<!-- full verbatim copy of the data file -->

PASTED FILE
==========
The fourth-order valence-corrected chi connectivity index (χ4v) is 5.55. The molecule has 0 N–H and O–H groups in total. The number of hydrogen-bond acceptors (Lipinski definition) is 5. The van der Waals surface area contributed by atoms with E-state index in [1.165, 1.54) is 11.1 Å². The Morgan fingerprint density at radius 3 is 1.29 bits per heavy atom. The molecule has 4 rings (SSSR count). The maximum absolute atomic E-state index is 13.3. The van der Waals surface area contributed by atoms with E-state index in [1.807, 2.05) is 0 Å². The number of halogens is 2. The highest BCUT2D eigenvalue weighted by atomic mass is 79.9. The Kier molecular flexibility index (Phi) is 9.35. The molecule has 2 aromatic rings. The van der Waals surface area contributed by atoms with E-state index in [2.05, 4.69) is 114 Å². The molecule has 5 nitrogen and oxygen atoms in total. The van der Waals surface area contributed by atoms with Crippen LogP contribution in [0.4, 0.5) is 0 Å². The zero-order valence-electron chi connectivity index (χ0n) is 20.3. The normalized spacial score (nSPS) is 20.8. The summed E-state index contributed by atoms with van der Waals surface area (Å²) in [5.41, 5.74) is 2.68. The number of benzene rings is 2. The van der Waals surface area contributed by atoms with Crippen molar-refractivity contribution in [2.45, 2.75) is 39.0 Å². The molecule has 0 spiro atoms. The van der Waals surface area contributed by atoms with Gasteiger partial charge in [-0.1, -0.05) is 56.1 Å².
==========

The fourth-order valence-corrected chi connectivity index (χ4v) is 5.55. The molecule has 0 N–H and O–H groups in total. The number of hydrogen-bond acceptors (Lipinski definition) is 5. The van der Waals surface area contributed by atoms with E-state index in [1.165, 1.54) is 11.1 Å². The Morgan fingerprint density at radius 3 is 1.29 bits per heavy atom. The molecule has 4 rings (SSSR count). The maximum absolute atomic E-state index is 13.3. The van der Waals surface area contributed by atoms with E-state index in [1.807, 2.05) is 0 Å². The number of halogens is 2. The highest BCUT2D eigenvalue weighted by atomic mass is 79.9. The Kier molecular flexibility index (Phi) is 9.35. The molecule has 2 aromatic rings. The van der Waals surface area contributed by atoms with E-state index in [2.05, 4.69) is 114 Å². The molecule has 5 nitrogen and oxygen atoms in total. The van der Waals surface area contributed by atoms with Crippen LogP contribution in [0.4, 0.5) is 0 Å². The zero-order valence-electron chi connectivity index (χ0n) is 20.3. The normalized spacial score (nSPS) is 20.8. The summed E-state index contributed by atoms with van der Waals surface area (Å²) in [5.41, 5.74) is 2.68. The number of benzene rings is 2. The van der Waals surface area contributed by atoms with Crippen molar-refractivity contribution in [2.45, 2.75) is 39.0 Å². The molecule has 0 spiro atoms. The van der Waals surface area contributed by atoms with Gasteiger partial charge in [-0.1, -0.05) is 56.1 Å².